It’s early-July. I’ve finished my semester exams and, now that my results have been announced, I know I will be able to graduate my Undergraduate Degree in English Literature and History by the end of this year. To top it off, by early-December, my parents and I will bid a final farewell to Cape Town and embark on a new and exciting journey in England. Things are on the up. The idea of starting a new chapter in a new country where my opportunities increase dramatically is thrilling.

As good and necessary as this move is for me in particular, the organising, down-sizing, and mental shifts that accompany this next phase have left me feeling somewhat like the Roman god, Janus (from which the month ‘January’ is almost certainly derived), who has two faces facing in opposite directions – one to the future, and one to the past. Just as we should be wrapping up our lives with the last few months we have, I find myself reminiscing about many things: my early childhood, the start of school, the seventeen anesthetics I’ve had over the course of my life, writing my school-leaving exams, starting my degree, and, soon, the closing of the introductory chapters of my story.

Part of our leaving process revolves around reducing the amount of stuff we have to take over to the UK with us. Over the last week, I have been going through the several files and folders that my parents have kept on me in the twenty-one years I have been bugging them. They kept everything.

In a single afternoon, I was able to traverse over two decades of my personal history. I was able to read a 1998 letter stating my acceptance into the foundation phase of my school career while, moments later, I could pick up the last school photo taken months before we embarked on the exams that ultimately ended a thirteen-year-long chapter of my life and sent me catapulting into the beginnings of my professional field. All I can say is that holding eighteen years of history in your hands is a strange feeling that I don’t think you can find anywhere else.

No matter how good that feeling is, though, it’s bitter-sweet if I’m honest. Reading the letters and reports, listening to the recordings, and looking at the photographs has distilled the memories across the last lifetime into a purer, clearer rendition. Events I’d long since forgotten come running back like a speeding train, almost as clear as if they were playing out in front of me. In short, it reminded me that while Cape Town may not be perfect for me, it is the stage upon which all the actors in my life work their magic. Leaving might be good for me but I cannot deny that the gains will mean significant loses.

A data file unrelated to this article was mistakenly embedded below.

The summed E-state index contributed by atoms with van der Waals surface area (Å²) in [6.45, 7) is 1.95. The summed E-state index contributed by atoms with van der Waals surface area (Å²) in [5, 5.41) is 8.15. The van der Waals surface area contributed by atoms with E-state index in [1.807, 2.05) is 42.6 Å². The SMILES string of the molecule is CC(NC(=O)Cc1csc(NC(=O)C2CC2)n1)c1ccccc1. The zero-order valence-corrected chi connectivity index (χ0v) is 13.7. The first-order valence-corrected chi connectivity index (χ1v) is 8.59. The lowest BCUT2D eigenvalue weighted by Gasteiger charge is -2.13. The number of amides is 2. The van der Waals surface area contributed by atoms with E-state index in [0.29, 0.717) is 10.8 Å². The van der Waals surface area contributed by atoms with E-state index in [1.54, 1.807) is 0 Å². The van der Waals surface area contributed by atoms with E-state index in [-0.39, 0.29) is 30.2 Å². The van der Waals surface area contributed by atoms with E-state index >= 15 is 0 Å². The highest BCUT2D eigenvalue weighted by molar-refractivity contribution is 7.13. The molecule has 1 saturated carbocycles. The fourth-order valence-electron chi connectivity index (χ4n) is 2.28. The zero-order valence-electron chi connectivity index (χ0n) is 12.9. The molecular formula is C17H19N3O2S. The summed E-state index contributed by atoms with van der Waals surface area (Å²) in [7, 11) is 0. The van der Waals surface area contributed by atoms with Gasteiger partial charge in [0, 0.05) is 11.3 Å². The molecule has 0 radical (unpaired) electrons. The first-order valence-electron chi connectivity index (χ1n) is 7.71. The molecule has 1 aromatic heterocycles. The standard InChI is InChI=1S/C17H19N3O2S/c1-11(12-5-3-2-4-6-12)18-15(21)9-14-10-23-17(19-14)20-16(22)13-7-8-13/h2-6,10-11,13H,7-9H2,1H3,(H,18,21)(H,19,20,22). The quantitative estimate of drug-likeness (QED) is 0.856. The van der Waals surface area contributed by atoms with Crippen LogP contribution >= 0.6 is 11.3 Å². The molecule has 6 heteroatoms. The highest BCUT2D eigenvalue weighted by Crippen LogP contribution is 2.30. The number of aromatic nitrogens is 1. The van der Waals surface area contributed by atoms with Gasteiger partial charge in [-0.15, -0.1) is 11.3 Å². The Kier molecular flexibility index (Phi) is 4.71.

Service Dogs are People Too!!!

 

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The “dangerous weapon”

I came across a tweet by one of my favourite Disability Bloggers, Diary of a Disabled Person, that I feel needs to be echoed so as many people get the message as possible. For my part, however, I want to stress two things:

 

  1. Service Dogs are not “dangerous weapons”
  2. Service Dogs are legitimately allowed to be with you

I’ve had a Golden Retriever Service Dog for several years and the two of us get greeted often with one of two types of responses: “Aw, puppy! Can I hug her?” or “No dogs allowed.” The latter just baffles me. Part of me feels like I should congratulate them for identifying the fact that my aide is, in fact, a dog. The other part wants to scream.

For the six or so years that Sasha, my Golden Retriever minion, and I have been together, she has become (unsurprisingly) a key part of my interaction with society. To be told by people who clearly don’t understand the role ‘service fluffies’ play that the dog is ‘unnecessary,’ a ‘pet,’ or “dangerous weapon” (yes, that legitimately happened. You can read more about it in my earlier post, The Weaponised Pooch) ranges from mildly irritating to mind-bogglingly infuriating. While I can see the sense in restricting access to various non-human species, your telling me that my “dangerous weapon” is not allowed in is denying me access to a key resource that is integral to my being able to fully function in society. You wouldn’t, I hope, insist that a frail person leave their cane at the door and somehow be able to function properly; why would you do it to a service dog? The service dog, in effect, is a furry, animate cane to those who use them.